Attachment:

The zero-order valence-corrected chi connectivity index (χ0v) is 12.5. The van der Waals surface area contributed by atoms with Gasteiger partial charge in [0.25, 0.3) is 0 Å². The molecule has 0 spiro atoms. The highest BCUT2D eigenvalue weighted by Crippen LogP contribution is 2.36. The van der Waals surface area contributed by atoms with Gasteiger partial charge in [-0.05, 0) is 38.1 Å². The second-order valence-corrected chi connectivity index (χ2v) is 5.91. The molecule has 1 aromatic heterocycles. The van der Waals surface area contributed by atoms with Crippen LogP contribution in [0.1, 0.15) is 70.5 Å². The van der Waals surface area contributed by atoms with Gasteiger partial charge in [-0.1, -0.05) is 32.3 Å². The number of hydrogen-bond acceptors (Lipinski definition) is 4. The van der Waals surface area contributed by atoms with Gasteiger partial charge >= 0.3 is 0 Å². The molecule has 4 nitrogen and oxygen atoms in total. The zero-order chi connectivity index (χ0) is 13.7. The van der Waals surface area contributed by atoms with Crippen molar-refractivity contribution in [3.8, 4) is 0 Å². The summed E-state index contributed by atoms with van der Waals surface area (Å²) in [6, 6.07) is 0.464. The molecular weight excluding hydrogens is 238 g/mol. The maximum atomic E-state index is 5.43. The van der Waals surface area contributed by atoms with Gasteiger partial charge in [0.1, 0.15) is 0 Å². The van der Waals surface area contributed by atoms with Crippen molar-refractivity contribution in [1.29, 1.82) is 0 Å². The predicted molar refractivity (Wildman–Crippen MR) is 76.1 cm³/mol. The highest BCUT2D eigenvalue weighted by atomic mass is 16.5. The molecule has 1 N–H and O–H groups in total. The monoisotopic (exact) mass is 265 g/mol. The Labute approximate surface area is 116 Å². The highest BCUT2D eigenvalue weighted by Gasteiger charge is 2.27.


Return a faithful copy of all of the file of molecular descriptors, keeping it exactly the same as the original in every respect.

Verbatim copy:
The zero-order valence-corrected chi connectivity index (χ0v) is 12.5. The van der Waals surface area contributed by atoms with Gasteiger partial charge in [0.25, 0.3) is 0 Å². The molecule has 0 spiro atoms. The highest BCUT2D eigenvalue weighted by Crippen LogP contribution is 2.36. The van der Waals surface area contributed by atoms with Gasteiger partial charge in [-0.05, 0) is 38.1 Å². The second-order valence-corrected chi connectivity index (χ2v) is 5.91. The molecule has 1 aromatic heterocycles. The van der Waals surface area contributed by atoms with Crippen LogP contribution in [0.1, 0.15) is 70.5 Å². The van der Waals surface area contributed by atoms with Gasteiger partial charge in [-0.1, -0.05) is 32.3 Å². The number of hydrogen-bond acceptors (Lipinski definition) is 4. The van der Waals surface area contributed by atoms with Gasteiger partial charge >= 0.3 is 0 Å². The molecule has 4 nitrogen and oxygen atoms in total. The zero-order chi connectivity index (χ0) is 13.7. The van der Waals surface area contributed by atoms with Crippen molar-refractivity contribution in [3.8, 4) is 0 Å². The summed E-state index contributed by atoms with van der Waals surface area (Å²) in [6, 6.07) is 0.464. The molecular weight excluding hydrogens is 238 g/mol. The maximum atomic E-state index is 5.43. The van der Waals surface area contributed by atoms with Gasteiger partial charge in [0.1, 0.15) is 0 Å². The van der Waals surface area contributed by atoms with Crippen molar-refractivity contribution in [1.29, 1.82) is 0 Å². The predicted molar refractivity (Wildman–Crippen MR) is 76.1 cm³/mol. The highest BCUT2D eigenvalue weighted by atomic mass is 16.5. The molecule has 1 N–H and O–H groups in total. The monoisotopic (exact) mass is 265 g/mol. The Labute approximate surface area is 116 Å². The highest BCUT2D eigenvalue weighted by Gasteiger charge is 2.27.